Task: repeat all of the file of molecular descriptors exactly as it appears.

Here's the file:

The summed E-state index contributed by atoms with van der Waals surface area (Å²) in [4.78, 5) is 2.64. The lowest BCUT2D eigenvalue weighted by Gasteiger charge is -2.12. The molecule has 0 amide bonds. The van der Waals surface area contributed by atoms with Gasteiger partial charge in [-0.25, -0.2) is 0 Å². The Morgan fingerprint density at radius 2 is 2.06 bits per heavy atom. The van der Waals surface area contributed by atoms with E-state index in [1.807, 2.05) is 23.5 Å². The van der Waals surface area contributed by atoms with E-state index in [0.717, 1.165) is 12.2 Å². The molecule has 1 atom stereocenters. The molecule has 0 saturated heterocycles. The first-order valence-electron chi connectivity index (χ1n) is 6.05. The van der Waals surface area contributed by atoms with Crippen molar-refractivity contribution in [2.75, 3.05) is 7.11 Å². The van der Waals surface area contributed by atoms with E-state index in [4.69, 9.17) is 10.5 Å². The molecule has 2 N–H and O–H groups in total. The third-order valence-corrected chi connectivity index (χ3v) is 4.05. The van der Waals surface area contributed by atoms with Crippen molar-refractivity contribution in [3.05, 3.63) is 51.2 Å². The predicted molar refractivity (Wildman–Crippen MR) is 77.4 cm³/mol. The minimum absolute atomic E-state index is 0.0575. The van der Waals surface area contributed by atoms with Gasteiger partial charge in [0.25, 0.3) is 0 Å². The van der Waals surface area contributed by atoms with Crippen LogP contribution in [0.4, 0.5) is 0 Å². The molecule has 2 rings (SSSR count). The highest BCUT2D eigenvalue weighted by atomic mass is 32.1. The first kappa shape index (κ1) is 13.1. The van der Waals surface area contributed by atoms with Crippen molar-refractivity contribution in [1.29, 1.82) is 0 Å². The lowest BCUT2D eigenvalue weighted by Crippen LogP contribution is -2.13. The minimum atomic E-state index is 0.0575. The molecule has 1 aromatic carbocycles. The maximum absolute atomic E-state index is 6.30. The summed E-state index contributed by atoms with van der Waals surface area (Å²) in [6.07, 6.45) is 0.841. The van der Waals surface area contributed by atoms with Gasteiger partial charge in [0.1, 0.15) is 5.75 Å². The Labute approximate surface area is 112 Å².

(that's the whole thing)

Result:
The summed E-state index contributed by atoms with van der Waals surface area (Å²) in [4.78, 5) is 2.64. The lowest BCUT2D eigenvalue weighted by Gasteiger charge is -2.12. The molecule has 0 amide bonds. The van der Waals surface area contributed by atoms with Gasteiger partial charge in [-0.25, -0.2) is 0 Å². The Morgan fingerprint density at radius 2 is 2.06 bits per heavy atom. The van der Waals surface area contributed by atoms with E-state index in [1.807, 2.05) is 23.5 Å². The van der Waals surface area contributed by atoms with E-state index in [0.717, 1.165) is 12.2 Å². The molecule has 1 atom stereocenters. The molecule has 0 saturated heterocycles. The first-order valence-electron chi connectivity index (χ1n) is 6.05. The van der Waals surface area contributed by atoms with Crippen molar-refractivity contribution in [2.75, 3.05) is 7.11 Å². The van der Waals surface area contributed by atoms with E-state index in [4.69, 9.17) is 10.5 Å². The molecule has 2 N–H and O–H groups in total. The third-order valence-corrected chi connectivity index (χ3v) is 4.05. The van der Waals surface area contributed by atoms with Crippen molar-refractivity contribution in [3.05, 3.63) is 51.2 Å². The predicted molar refractivity (Wildman–Crippen MR) is 77.4 cm³/mol. The minimum absolute atomic E-state index is 0.0575. The van der Waals surface area contributed by atoms with Gasteiger partial charge in [0.25, 0.3) is 0 Å². The van der Waals surface area contributed by atoms with Crippen LogP contribution in [0.4, 0.5) is 0 Å². The molecule has 2 rings (SSSR count). The highest BCUT2D eigenvalue weighted by atomic mass is 32.1. The first kappa shape index (κ1) is 13.1. The van der Waals surface area contributed by atoms with Crippen molar-refractivity contribution in [1.29, 1.82) is 0 Å². The lowest BCUT2D eigenvalue weighted by Crippen LogP contribution is -2.13. The minimum atomic E-state index is 0.0575. The molecule has 1 aromatic carbocycles. The maximum absolute atomic E-state index is 6.30. The summed E-state index contributed by atoms with van der Waals surface area (Å²) in [6.07, 6.45) is 0.841. The van der Waals surface area contributed by atoms with Gasteiger partial charge in [0.1, 0.15) is 5.75 Å². The Labute approximate surface area is 112 Å².